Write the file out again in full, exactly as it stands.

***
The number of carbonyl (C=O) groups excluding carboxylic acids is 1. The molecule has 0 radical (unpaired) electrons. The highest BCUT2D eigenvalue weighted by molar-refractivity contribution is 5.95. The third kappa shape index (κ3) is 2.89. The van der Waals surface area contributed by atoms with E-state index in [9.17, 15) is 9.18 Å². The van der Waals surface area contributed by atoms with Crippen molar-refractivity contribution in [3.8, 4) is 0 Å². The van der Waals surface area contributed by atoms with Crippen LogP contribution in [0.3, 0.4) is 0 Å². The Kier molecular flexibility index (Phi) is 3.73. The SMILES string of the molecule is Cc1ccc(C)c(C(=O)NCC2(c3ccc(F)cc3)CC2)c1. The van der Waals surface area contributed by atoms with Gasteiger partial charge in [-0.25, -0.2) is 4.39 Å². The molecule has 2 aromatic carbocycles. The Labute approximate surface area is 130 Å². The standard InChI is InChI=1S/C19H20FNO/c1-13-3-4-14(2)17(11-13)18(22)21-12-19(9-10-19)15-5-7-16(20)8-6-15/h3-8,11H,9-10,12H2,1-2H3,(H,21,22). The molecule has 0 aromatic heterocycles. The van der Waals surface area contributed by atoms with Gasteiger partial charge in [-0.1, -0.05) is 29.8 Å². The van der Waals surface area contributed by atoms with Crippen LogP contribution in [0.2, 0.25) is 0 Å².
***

The number of carbonyl (C=O) groups excluding carboxylic acids is 1. The molecule has 0 radical (unpaired) electrons. The highest BCUT2D eigenvalue weighted by molar-refractivity contribution is 5.95. The third kappa shape index (κ3) is 2.89. The van der Waals surface area contributed by atoms with E-state index in [9.17, 15) is 9.18 Å². The van der Waals surface area contributed by atoms with Crippen molar-refractivity contribution in [3.8, 4) is 0 Å². The van der Waals surface area contributed by atoms with Crippen LogP contribution in [0.3, 0.4) is 0 Å². The Kier molecular flexibility index (Phi) is 3.73. The SMILES string of the molecule is Cc1ccc(C)c(C(=O)NCC2(c3ccc(F)cc3)CC2)c1. The van der Waals surface area contributed by atoms with Gasteiger partial charge in [-0.25, -0.2) is 4.39 Å². The molecule has 2 aromatic carbocycles. The Labute approximate surface area is 130 Å². The standard InChI is InChI=1S/C19H20FNO/c1-13-3-4-14(2)17(11-13)18(22)21-12-19(9-10-19)15-5-7-16(20)8-6-15/h3-8,11H,9-10,12H2,1-2H3,(H,21,22). The molecule has 0 aromatic heterocycles. The van der Waals surface area contributed by atoms with Gasteiger partial charge in [-0.1, -0.05) is 29.8 Å². The van der Waals surface area contributed by atoms with Crippen LogP contribution in [0.2, 0.25) is 0 Å².